Singapore has no natural resources. Not even, apart from rain, its own supply of fresh water. But it does have a priceless location at the gate to the ‘over 100,000 ship transits per annum’ corridors of the Singapore and Malacca Straits. Singapore also benefits from a diligent, resourceful and well educated multi-cultural population. These key assets, in combination with a long tradition of trading, shipping and port services, have created a thriving maritime industry that now provides a quality bench mark for Asia and the world.
In terms of shipping, Singapore’s Maritime Port Authority (MPA) has long identified the need to ensure the on-going provision of well trained personnel to support maritime industry excellence and growth. The MPA’s dynamic solution has been to provide comprehensive and generous financial support to industry employers through its Maritime Cluster Fund (MCF). The elements of this MCF support encompass manpower training by way of grants of up to 90% of cost, as well as support for new and existing shipping business development and productivity improvement. In short, the MPA has responded positively to the challenge of that well-known but somewhat blunt proverb,
“Put your money where your mouth is.”
For SeaProf Executive Education, its MCF support focus is on the man/womanpower education and training front. Course pre-approval is required so that the MCF are able to audit the content and quality of course materials and speakers. MCF training grants of 50% of course fees are currently provided to Singapore Citizens or Permanent Residents (PR’s) attending on SeaProf courses. In today’s still challenging, but cautiously improving shipping market, the MCF’s support provides a positive and visible inducement to maritime industry employers to ‘retrain and retain’ for the future. Clever pro-active thinking and action. But this is what has made Singapore what it is today.
In addition to the MCF training grants, maritime employers can also benefit from Singapore’s Productivity & Innovation Credit Scheme. This is currently provided by way of a PIC cash rebate of 40% of the balance of the net amount paid for training after application of the MCF 50% training grant. This ‘MCF grant + PIC rebate’ combined scheme provides a total training subsidy of almost 70% of the total cost of maritime business upskilling. A ‘Net Fees’ example is available on the SeaProf website.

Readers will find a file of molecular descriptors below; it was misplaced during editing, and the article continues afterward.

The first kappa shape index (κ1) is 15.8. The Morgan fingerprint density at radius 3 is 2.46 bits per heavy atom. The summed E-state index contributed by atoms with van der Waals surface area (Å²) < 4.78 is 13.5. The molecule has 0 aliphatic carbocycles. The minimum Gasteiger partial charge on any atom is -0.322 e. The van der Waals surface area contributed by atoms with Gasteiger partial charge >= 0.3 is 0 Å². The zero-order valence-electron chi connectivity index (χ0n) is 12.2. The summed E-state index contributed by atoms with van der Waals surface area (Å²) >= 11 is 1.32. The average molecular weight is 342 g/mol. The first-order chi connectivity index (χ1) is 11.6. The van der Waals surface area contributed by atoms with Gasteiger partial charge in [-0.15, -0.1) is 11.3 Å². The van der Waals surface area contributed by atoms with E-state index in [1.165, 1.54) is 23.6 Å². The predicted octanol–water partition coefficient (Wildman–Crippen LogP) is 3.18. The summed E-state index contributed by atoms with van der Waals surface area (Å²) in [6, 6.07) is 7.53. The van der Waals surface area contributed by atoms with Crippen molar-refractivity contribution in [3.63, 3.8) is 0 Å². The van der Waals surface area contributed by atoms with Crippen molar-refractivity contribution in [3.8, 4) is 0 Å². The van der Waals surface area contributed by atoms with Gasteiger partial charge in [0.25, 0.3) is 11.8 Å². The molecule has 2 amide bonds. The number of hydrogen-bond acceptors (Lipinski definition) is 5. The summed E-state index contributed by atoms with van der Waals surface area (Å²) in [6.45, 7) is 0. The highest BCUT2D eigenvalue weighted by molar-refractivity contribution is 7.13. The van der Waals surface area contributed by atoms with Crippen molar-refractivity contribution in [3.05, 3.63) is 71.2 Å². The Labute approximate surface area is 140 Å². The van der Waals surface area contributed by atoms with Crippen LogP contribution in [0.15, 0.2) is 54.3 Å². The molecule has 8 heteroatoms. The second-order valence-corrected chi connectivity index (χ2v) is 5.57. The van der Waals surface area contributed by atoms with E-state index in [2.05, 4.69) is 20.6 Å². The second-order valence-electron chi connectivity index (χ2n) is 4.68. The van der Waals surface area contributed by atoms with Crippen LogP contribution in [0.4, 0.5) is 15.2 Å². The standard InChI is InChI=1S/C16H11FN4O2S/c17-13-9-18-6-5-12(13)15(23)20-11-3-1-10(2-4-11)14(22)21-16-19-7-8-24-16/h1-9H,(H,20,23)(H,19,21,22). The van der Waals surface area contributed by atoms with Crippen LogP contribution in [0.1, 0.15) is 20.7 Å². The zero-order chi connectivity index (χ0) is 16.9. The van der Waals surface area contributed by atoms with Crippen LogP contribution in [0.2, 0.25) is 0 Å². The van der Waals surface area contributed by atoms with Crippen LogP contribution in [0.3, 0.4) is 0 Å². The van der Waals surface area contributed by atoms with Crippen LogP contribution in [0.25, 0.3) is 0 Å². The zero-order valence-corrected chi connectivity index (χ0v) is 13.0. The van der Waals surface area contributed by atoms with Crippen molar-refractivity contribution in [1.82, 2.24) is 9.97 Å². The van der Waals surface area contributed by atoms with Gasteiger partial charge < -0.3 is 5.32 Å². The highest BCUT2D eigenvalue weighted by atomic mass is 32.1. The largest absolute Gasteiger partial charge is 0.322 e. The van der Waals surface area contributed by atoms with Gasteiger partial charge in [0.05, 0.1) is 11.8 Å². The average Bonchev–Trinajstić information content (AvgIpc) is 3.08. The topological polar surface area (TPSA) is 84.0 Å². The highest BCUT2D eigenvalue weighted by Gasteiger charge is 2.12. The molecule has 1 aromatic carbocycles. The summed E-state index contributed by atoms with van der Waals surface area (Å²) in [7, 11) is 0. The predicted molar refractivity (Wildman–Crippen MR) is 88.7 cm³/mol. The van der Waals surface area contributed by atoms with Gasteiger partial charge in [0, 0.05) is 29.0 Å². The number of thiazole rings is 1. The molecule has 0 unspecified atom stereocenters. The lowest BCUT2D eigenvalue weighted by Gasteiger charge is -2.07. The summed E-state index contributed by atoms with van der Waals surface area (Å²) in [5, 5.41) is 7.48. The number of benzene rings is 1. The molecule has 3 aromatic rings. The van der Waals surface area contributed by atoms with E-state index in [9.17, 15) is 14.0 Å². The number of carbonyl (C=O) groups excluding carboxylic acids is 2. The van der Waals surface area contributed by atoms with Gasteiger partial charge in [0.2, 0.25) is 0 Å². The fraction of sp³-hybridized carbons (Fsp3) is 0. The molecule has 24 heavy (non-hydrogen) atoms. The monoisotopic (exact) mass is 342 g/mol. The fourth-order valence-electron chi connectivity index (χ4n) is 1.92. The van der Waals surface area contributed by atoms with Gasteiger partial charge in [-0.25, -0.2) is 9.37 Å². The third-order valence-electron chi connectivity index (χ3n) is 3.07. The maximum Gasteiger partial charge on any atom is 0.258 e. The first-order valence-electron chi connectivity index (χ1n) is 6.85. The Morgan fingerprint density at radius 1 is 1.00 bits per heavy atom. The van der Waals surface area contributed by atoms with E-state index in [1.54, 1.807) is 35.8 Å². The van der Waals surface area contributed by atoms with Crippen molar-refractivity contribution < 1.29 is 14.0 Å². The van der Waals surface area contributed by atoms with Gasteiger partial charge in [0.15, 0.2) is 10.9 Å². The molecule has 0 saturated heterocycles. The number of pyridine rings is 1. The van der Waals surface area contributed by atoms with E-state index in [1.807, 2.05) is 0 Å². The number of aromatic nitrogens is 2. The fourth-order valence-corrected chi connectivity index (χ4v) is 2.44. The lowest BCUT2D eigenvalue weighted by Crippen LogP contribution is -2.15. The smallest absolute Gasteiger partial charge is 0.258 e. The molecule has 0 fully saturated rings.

And that’s not the end of the good news as the PIC cash rebate extends beyond Singapore Citizen and PR employees to include those who are engaged under Work Passes as well. As such, a Work Pass employee will also be eligible for a least a 40% PIC cash rebate. Further, the alternative to the PIC cash rebate is a 400% tax deduction. The latter process is a bit more complex but it can result in a net return on a company’s training budget. If that’s not a good deal for maritime industry employers and their employees, then just what is? Full details at PIC cash rebate.
The pragmatism and smart thinking behind the MCF training grants and PIC rebates seems to be unfortunately confined in the Asian region to Singapore. The only exception being what appears to be a more limited but still helpful support scheme recently implemented in Hong Kong. Are there no other regional governments out there astute enough to understand the exponential growth of the knowledge challenge? And the importance of maritime upskilling to ensuring their nation’s ability to respond in a rapidly changing world? Sadly, it would seem not.
Singapore’s determined and forward thinking strategy for the creation and growth of its world class shipping and port industries has always been highly visible. Much of this has been facilitated by Singapore’s support to industry through generous training and education inducements. The MCF grant and PIC rebate schemes have been a big part of this. Singapore’s quest for quality and excellence has never wavered and it seems unlikely it ever will.
Singapore’s success is manifested by the PSA’s ‘super port operator’ credentials, the rapid growth of the MPA’s high quality flag register to number five in world tonnage rankings and the creation of a world class maritime service and knowledge cluster that is a major contributor to Singapore’s GDP. Conclusion? Only to reiterate that Singapore has ‘put its money where its future is’ and it has paid off handsomely.
As to the future, the 14th Run of the SeaProf and BI Norwegian Business School ‘Key Elements of Shipping’ course is scheduled for 21-23 March 2017 in Singapore. Almost 500 maritime industry participants have attended the course and have been awarded a ‘BI Certificate of Achievement’. The MCF training grant and PIC cash rebate schemes continue to support the KES course, its participants and their industry employers. Full details are available at the SeaProf website along with a Net Fees Calculation as an easy to understand example of how it all works. If you have any questions, just give SeaProf a call and Ashley, SeaProf’s Course Coordinator, will be happy to assist.
SeaProf’s adopted credo is that, “Knowledge is power”. Singapore’s stability and commercial success is proof that, in combination with application by good government and people of integrity, the credo’s concept message works. SeaProf and SeaBlog will therefore continue to help contribute to this process and we hope you will join us at our upcoming course. Options also include ‘Liking’ us on Facebook, joining us on LinkedIn or subscribing to SeaBlog. And please post your own comments as well please!